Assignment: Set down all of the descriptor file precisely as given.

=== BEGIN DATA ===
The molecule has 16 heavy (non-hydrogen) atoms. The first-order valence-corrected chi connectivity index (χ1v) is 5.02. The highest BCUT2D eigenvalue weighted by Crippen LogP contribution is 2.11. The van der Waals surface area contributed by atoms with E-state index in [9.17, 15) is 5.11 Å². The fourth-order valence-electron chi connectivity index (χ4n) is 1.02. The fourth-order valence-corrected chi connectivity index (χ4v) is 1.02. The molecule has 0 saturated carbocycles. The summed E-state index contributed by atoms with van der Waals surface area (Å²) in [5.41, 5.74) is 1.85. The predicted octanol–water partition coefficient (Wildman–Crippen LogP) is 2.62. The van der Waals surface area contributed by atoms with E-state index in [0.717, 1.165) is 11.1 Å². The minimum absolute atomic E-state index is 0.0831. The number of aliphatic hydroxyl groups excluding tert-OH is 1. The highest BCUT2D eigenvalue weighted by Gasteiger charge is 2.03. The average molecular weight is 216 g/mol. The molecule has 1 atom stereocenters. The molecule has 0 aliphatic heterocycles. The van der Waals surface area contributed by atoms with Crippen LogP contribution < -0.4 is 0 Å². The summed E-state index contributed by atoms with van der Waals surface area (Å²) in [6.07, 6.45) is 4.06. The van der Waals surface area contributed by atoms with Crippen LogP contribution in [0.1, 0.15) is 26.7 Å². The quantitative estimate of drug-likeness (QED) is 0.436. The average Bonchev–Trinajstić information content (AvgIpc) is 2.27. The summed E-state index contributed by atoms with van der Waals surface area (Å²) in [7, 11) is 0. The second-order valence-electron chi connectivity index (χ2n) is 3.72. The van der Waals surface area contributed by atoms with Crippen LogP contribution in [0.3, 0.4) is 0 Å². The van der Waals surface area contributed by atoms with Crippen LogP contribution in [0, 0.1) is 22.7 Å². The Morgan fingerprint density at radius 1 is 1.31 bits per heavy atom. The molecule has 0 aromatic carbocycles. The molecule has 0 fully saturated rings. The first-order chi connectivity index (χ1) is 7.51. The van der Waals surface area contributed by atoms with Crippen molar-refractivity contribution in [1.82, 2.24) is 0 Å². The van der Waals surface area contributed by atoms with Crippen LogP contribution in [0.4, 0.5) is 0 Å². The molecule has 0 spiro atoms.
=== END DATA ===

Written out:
The molecule has 16 heavy (non-hydrogen) atoms. The first-order valence-corrected chi connectivity index (χ1v) is 5.02. The highest BCUT2D eigenvalue weighted by Crippen LogP contribution is 2.11. The van der Waals surface area contributed by atoms with E-state index in [9.17, 15) is 5.11 Å². The fourth-order valence-electron chi connectivity index (χ4n) is 1.02. The fourth-order valence-corrected chi connectivity index (χ4v) is 1.02. The molecule has 0 saturated carbocycles. The summed E-state index contributed by atoms with van der Waals surface area (Å²) in [5.41, 5.74) is 1.85. The predicted octanol–water partition coefficient (Wildman–Crippen LogP) is 2.62. The van der Waals surface area contributed by atoms with E-state index in [0.717, 1.165) is 11.1 Å². The minimum absolute atomic E-state index is 0.0831. The number of aliphatic hydroxyl groups excluding tert-OH is 1. The highest BCUT2D eigenvalue weighted by Gasteiger charge is 2.03. The average molecular weight is 216 g/mol. The molecule has 1 atom stereocenters. The molecule has 0 aliphatic heterocycles. The van der Waals surface area contributed by atoms with Crippen LogP contribution < -0.4 is 0 Å². The summed E-state index contributed by atoms with van der Waals surface area (Å²) in [6.07, 6.45) is 4.06. The van der Waals surface area contributed by atoms with Crippen LogP contribution in [0.1, 0.15) is 26.7 Å². The quantitative estimate of drug-likeness (QED) is 0.436. The average Bonchev–Trinajstić information content (AvgIpc) is 2.27. The summed E-state index contributed by atoms with van der Waals surface area (Å²) in [7, 11) is 0. The second-order valence-electron chi connectivity index (χ2n) is 3.72. The van der Waals surface area contributed by atoms with Crippen LogP contribution in [0.3, 0.4) is 0 Å². The van der Waals surface area contributed by atoms with Crippen LogP contribution in [0, 0.1) is 22.7 Å². The Morgan fingerprint density at radius 1 is 1.31 bits per heavy atom. The molecule has 0 aromatic carbocycles. The molecule has 0 fully saturated rings. The first-order chi connectivity index (χ1) is 7.51. The van der Waals surface area contributed by atoms with Crippen molar-refractivity contribution in [1.82, 2.24) is 0 Å². The van der Waals surface area contributed by atoms with Crippen LogP contribution in [0.4, 0.5) is 0 Å². The molecule has 0 spiro atoms.